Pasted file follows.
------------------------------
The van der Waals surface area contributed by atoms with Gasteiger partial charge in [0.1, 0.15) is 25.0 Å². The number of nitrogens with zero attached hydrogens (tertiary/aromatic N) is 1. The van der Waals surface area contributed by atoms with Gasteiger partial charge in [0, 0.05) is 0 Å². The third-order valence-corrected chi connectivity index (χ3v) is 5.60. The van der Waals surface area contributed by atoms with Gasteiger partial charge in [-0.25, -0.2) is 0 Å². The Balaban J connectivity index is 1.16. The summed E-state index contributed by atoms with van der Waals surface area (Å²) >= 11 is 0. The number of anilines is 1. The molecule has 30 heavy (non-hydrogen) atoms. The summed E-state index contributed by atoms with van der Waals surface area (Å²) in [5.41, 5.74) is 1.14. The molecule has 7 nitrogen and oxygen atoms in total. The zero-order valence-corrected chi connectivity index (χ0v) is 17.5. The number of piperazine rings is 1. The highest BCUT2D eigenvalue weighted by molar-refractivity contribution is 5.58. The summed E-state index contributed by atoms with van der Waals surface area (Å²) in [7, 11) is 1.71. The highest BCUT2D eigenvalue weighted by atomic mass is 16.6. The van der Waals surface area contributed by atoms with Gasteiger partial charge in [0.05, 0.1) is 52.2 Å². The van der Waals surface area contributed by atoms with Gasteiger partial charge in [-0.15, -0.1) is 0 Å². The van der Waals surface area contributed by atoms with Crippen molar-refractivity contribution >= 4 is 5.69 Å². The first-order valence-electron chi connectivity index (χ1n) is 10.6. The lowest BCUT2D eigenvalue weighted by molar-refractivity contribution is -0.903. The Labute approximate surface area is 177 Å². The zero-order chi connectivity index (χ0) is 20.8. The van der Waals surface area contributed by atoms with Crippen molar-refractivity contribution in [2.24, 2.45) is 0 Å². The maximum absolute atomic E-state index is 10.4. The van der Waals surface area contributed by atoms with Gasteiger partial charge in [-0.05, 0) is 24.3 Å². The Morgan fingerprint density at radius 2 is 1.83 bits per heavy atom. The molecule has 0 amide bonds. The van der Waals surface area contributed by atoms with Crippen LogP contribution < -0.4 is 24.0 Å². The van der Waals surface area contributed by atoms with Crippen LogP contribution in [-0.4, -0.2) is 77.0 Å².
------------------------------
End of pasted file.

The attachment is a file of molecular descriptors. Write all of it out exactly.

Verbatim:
The van der Waals surface area contributed by atoms with Gasteiger partial charge in [0.1, 0.15) is 25.0 Å². The number of nitrogens with zero attached hydrogens (tertiary/aromatic N) is 1. The van der Waals surface area contributed by atoms with Gasteiger partial charge in [0, 0.05) is 0 Å². The third-order valence-corrected chi connectivity index (χ3v) is 5.60. The van der Waals surface area contributed by atoms with Gasteiger partial charge in [-0.25, -0.2) is 0 Å². The Balaban J connectivity index is 1.16. The summed E-state index contributed by atoms with van der Waals surface area (Å²) >= 11 is 0. The number of anilines is 1. The molecule has 30 heavy (non-hydrogen) atoms. The summed E-state index contributed by atoms with van der Waals surface area (Å²) in [5.41, 5.74) is 1.14. The molecule has 7 nitrogen and oxygen atoms in total. The zero-order valence-corrected chi connectivity index (χ0v) is 17.5. The number of piperazine rings is 1. The highest BCUT2D eigenvalue weighted by molar-refractivity contribution is 5.58. The summed E-state index contributed by atoms with van der Waals surface area (Å²) in [7, 11) is 1.71. The highest BCUT2D eigenvalue weighted by atomic mass is 16.6. The van der Waals surface area contributed by atoms with Gasteiger partial charge in [0.05, 0.1) is 52.2 Å². The van der Waals surface area contributed by atoms with Gasteiger partial charge in [-0.15, -0.1) is 0 Å². The van der Waals surface area contributed by atoms with Crippen molar-refractivity contribution >= 4 is 5.69 Å². The first-order valence-electron chi connectivity index (χ1n) is 10.6. The lowest BCUT2D eigenvalue weighted by molar-refractivity contribution is -0.903. The Labute approximate surface area is 177 Å². The zero-order chi connectivity index (χ0) is 20.8. The van der Waals surface area contributed by atoms with Crippen molar-refractivity contribution in [2.24, 2.45) is 0 Å². The maximum absolute atomic E-state index is 10.4. The van der Waals surface area contributed by atoms with Gasteiger partial charge in [-0.05, 0) is 24.3 Å². The Morgan fingerprint density at radius 2 is 1.83 bits per heavy atom. The molecule has 0 amide bonds. The van der Waals surface area contributed by atoms with Crippen LogP contribution < -0.4 is 24.0 Å². The van der Waals surface area contributed by atoms with Crippen LogP contribution in [-0.4, -0.2) is 77.0 Å².